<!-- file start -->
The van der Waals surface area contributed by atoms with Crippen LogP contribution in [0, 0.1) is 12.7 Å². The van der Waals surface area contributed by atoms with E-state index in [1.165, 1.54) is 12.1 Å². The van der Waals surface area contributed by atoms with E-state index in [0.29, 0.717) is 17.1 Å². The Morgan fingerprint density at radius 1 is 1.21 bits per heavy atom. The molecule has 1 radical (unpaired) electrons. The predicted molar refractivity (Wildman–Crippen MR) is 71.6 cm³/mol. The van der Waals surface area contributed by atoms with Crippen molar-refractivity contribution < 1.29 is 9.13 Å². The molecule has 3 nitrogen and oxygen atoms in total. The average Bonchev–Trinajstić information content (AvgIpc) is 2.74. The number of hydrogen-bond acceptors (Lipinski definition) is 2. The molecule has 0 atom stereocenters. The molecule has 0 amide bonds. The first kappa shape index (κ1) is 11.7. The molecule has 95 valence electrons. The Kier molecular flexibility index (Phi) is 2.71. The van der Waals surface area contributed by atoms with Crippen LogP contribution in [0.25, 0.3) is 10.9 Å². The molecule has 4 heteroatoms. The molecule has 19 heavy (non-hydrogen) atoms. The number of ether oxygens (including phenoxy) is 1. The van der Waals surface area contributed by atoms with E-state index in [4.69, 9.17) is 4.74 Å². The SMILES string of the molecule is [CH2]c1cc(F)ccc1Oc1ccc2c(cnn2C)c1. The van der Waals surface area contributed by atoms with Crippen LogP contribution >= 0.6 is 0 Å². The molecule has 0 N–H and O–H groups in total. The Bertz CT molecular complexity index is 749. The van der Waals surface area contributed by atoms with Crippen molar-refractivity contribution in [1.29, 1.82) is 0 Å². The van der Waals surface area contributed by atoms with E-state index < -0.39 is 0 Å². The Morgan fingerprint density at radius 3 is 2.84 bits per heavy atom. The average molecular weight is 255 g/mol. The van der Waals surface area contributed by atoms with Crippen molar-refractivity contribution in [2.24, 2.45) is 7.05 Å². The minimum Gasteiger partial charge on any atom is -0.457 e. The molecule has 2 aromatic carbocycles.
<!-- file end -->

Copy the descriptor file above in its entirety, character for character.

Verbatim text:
The van der Waals surface area contributed by atoms with Crippen LogP contribution in [0, 0.1) is 12.7 Å². The van der Waals surface area contributed by atoms with E-state index in [1.165, 1.54) is 12.1 Å². The van der Waals surface area contributed by atoms with E-state index in [0.29, 0.717) is 17.1 Å². The Morgan fingerprint density at radius 1 is 1.21 bits per heavy atom. The molecule has 1 radical (unpaired) electrons. The predicted molar refractivity (Wildman–Crippen MR) is 71.6 cm³/mol. The van der Waals surface area contributed by atoms with Crippen molar-refractivity contribution < 1.29 is 9.13 Å². The molecule has 3 nitrogen and oxygen atoms in total. The average Bonchev–Trinajstić information content (AvgIpc) is 2.74. The number of hydrogen-bond acceptors (Lipinski definition) is 2. The molecule has 0 atom stereocenters. The molecule has 0 amide bonds. The first kappa shape index (κ1) is 11.7. The molecule has 95 valence electrons. The Kier molecular flexibility index (Phi) is 2.71. The van der Waals surface area contributed by atoms with Crippen LogP contribution in [0.25, 0.3) is 10.9 Å². The molecule has 4 heteroatoms. The molecule has 19 heavy (non-hydrogen) atoms. The number of ether oxygens (including phenoxy) is 1. The van der Waals surface area contributed by atoms with E-state index in [4.69, 9.17) is 4.74 Å². The SMILES string of the molecule is [CH2]c1cc(F)ccc1Oc1ccc2c(cnn2C)c1. The van der Waals surface area contributed by atoms with Crippen LogP contribution >= 0.6 is 0 Å². The molecule has 0 N–H and O–H groups in total. The Bertz CT molecular complexity index is 749. The van der Waals surface area contributed by atoms with Crippen molar-refractivity contribution in [1.29, 1.82) is 0 Å². The van der Waals surface area contributed by atoms with E-state index < -0.39 is 0 Å². The Morgan fingerprint density at radius 3 is 2.84 bits per heavy atom. The average molecular weight is 255 g/mol. The van der Waals surface area contributed by atoms with Crippen molar-refractivity contribution in [2.24, 2.45) is 7.05 Å². The minimum Gasteiger partial charge on any atom is -0.457 e. The molecule has 2 aromatic carbocycles.